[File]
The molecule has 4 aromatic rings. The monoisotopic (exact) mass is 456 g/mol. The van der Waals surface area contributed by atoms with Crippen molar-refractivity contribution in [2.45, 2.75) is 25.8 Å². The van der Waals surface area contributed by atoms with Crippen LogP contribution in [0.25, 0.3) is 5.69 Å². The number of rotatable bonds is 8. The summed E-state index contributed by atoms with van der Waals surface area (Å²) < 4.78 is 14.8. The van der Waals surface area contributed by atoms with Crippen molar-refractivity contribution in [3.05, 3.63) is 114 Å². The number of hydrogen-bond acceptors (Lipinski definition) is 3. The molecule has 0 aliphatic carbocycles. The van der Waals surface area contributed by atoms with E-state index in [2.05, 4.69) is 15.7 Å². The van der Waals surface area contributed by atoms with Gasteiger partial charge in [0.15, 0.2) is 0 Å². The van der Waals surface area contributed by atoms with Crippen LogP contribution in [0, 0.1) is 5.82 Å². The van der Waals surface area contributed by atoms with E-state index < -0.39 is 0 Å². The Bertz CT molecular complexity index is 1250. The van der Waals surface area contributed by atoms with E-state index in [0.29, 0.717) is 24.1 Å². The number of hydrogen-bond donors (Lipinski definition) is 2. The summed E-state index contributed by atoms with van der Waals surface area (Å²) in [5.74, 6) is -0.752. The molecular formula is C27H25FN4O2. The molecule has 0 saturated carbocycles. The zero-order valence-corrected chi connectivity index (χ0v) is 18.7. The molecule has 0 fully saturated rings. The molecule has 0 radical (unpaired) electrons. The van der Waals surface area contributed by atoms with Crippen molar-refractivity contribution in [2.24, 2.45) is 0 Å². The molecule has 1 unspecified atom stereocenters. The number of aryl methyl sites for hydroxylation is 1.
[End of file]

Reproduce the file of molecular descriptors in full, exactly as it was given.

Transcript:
The molecule has 4 aromatic rings. The monoisotopic (exact) mass is 456 g/mol. The van der Waals surface area contributed by atoms with Crippen molar-refractivity contribution in [2.45, 2.75) is 25.8 Å². The van der Waals surface area contributed by atoms with Crippen LogP contribution in [0.25, 0.3) is 5.69 Å². The number of rotatable bonds is 8. The summed E-state index contributed by atoms with van der Waals surface area (Å²) < 4.78 is 14.8. The van der Waals surface area contributed by atoms with Crippen molar-refractivity contribution in [3.05, 3.63) is 114 Å². The number of hydrogen-bond acceptors (Lipinski definition) is 3. The molecule has 0 aliphatic carbocycles. The van der Waals surface area contributed by atoms with E-state index in [2.05, 4.69) is 15.7 Å². The van der Waals surface area contributed by atoms with Gasteiger partial charge in [0.15, 0.2) is 0 Å². The van der Waals surface area contributed by atoms with Crippen LogP contribution in [0, 0.1) is 5.82 Å². The van der Waals surface area contributed by atoms with E-state index < -0.39 is 0 Å². The Bertz CT molecular complexity index is 1250. The van der Waals surface area contributed by atoms with E-state index in [0.29, 0.717) is 24.1 Å². The number of hydrogen-bond donors (Lipinski definition) is 2. The summed E-state index contributed by atoms with van der Waals surface area (Å²) in [5.74, 6) is -0.752. The molecular formula is C27H25FN4O2. The molecule has 0 saturated carbocycles. The zero-order valence-corrected chi connectivity index (χ0v) is 18.7. The molecule has 0 fully saturated rings. The molecule has 0 radical (unpaired) electrons. The van der Waals surface area contributed by atoms with Crippen molar-refractivity contribution in [2.24, 2.45) is 0 Å². The molecule has 1 unspecified atom stereocenters. The number of aryl methyl sites for hydroxylation is 1.